Larisa Hovannisian is the CEO and Founder of Teach For Armenia. Her early experiences in Arizona with Teach For America shifted and shaped her priorities. First accepting the offer to boost her resume and use her teaching experiences to bolster a career in business, her experiences led her to one passion: education. Two years after doing Teach For America, Larisa understood why teaching in a classroom is leadership. She thought, “Why aren’t we doing this in Armenia?”
Although her knowledge of education in Armenia was limited, Larisa was well aware that educational problems existed there. Studying the educational context of her homeland, she learned that schools were under-resourced and there was a strong Soviet remnant in the people’s approach. When she was almost done with her fellowship with Teach For America, she approached them with the idea of developing something similar in Armenia. Upon learning of Teach For All, a global network whose mission is to expand educational opportunities, she contacted them to work on creating Teach For Armenia. Two years of intensive work led to the organization’s launch.
Everyone deals with their own set of challenges upon starting a business. The hardest part for Larisa was adjusting her own mindset to working with different groups and ensuring that ultimately, everyone accepts why an organization such as Teach For Armenia must exist.
Success isn’t handed to a woman on a silver platter when starting a business. There are challenges that women face in the field that men often do not. These can range from large, obvious hurdles to small and everyday struggles.
“When men are talking, your voice might not be heard as much because it’s not as loud or deep. Even on a primitive level, there are ways in which women have to ensure that their voices and opinions are being heard. There’s a lot of subconscious discrimination that happens not only man to woman, but a woman to woman.”
Maintaining motivation despite a lack of support was another challenge to overcome. Many people will come to your support and will say what you’re doing is important, but not every one of them believes it will work.
“We are an anomaly. We were launched by a team of people who do not come from a lot of money or have deep pockets with which they can fund everything. We’re a grassroots movement.”
Larisa’s experiences in the US and Armenia taught her how an organization can tackle a number of social issues. Teach For Armenia does more than help children accomplish academic achievements. They motivate children to become critical thinkers, prep them to become public speakers, and help them make their own decisions regarding their future. In the end, it all comes down to one thing: who they are and what kind of values they have.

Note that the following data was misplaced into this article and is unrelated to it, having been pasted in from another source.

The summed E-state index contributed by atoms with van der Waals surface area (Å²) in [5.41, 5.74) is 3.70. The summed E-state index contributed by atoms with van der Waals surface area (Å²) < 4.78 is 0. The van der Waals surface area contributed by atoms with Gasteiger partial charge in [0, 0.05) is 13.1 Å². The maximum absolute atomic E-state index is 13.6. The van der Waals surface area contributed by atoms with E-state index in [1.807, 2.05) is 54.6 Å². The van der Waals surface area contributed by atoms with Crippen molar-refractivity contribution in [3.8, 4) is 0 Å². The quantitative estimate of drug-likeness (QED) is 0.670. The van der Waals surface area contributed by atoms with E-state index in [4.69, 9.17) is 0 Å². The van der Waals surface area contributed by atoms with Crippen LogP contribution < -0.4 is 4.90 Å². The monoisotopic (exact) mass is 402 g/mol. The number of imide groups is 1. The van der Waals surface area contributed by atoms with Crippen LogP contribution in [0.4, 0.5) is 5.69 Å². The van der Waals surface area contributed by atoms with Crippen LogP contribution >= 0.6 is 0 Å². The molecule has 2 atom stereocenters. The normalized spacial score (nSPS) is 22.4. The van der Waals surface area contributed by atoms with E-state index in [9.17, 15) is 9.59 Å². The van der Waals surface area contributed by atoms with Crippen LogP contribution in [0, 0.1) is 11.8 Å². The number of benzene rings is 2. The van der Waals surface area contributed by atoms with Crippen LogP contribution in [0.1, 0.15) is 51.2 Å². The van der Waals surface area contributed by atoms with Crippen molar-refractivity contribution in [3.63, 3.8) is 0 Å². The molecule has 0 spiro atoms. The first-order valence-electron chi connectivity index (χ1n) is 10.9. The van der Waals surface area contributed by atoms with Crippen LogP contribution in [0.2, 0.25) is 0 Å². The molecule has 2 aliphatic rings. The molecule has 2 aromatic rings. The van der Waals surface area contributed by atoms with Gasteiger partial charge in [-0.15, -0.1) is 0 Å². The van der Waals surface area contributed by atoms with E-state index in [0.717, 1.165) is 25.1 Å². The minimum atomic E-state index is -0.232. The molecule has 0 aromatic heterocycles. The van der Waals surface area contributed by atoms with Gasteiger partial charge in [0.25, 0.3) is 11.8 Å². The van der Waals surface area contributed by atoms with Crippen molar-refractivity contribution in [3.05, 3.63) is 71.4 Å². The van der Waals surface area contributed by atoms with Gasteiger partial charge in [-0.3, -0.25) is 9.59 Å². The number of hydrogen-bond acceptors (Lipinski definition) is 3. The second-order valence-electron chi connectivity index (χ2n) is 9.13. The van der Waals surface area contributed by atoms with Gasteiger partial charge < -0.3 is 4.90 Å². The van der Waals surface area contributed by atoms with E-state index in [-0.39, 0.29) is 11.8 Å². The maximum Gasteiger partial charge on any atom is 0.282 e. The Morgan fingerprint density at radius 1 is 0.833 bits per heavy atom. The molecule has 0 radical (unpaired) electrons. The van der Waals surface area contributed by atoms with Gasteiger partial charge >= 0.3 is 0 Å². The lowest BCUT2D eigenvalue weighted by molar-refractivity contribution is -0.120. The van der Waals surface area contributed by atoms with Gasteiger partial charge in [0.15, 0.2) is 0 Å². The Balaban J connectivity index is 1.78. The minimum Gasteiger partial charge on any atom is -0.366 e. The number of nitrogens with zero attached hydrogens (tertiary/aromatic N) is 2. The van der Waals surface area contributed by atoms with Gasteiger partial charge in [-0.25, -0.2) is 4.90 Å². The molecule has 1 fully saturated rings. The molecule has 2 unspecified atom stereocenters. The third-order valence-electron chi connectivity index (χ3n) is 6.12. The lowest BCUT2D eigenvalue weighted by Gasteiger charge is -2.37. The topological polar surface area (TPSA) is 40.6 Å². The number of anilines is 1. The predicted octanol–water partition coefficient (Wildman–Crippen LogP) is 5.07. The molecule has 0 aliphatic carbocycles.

As for her personal mentors, Larisa explained that you cannot have one mentor for every aspect of your life. There are people you approach with bigger questions, and then there are the ones you go to purely for management.
“I did not have official mentors, but I did have people throughout my life who have subconsciously been my mentors.
“Anyone can be your mentor: people older than you, younger than you, people your age. People you listen to are your mentors. Being open to criticism and new perspectives are what make you become a better thinker and a problem solver. Being able to accept feedback, positive or negative, is a part of mentorship. As long as you’re of that mindset, mentorship can be the most prodigious experience that you can take throughout your entire life. A lot of the times, you simply need to listen to someone who’ll give you a little push. It’s up to you to find those people; you have to seek them out.
“When your mentor advises you, you should value that as a gift. Someone is there, sharing their knowledge, their advice and is giving you the gift of being able to think about something different. When someone is talking about their experiences, you start reflecting on your own.
“To overcome issues rationally, you can’t make every decision based on your emotions. In social entrepreneurship, what’s important to know is you must think about something logically while staying true to what you think needs to happen. This ensures a continuity of efficiency, especially when you’re the leader of the organization.”
Larisa’s advice? Sleep on it.
Written by: Annie Akkam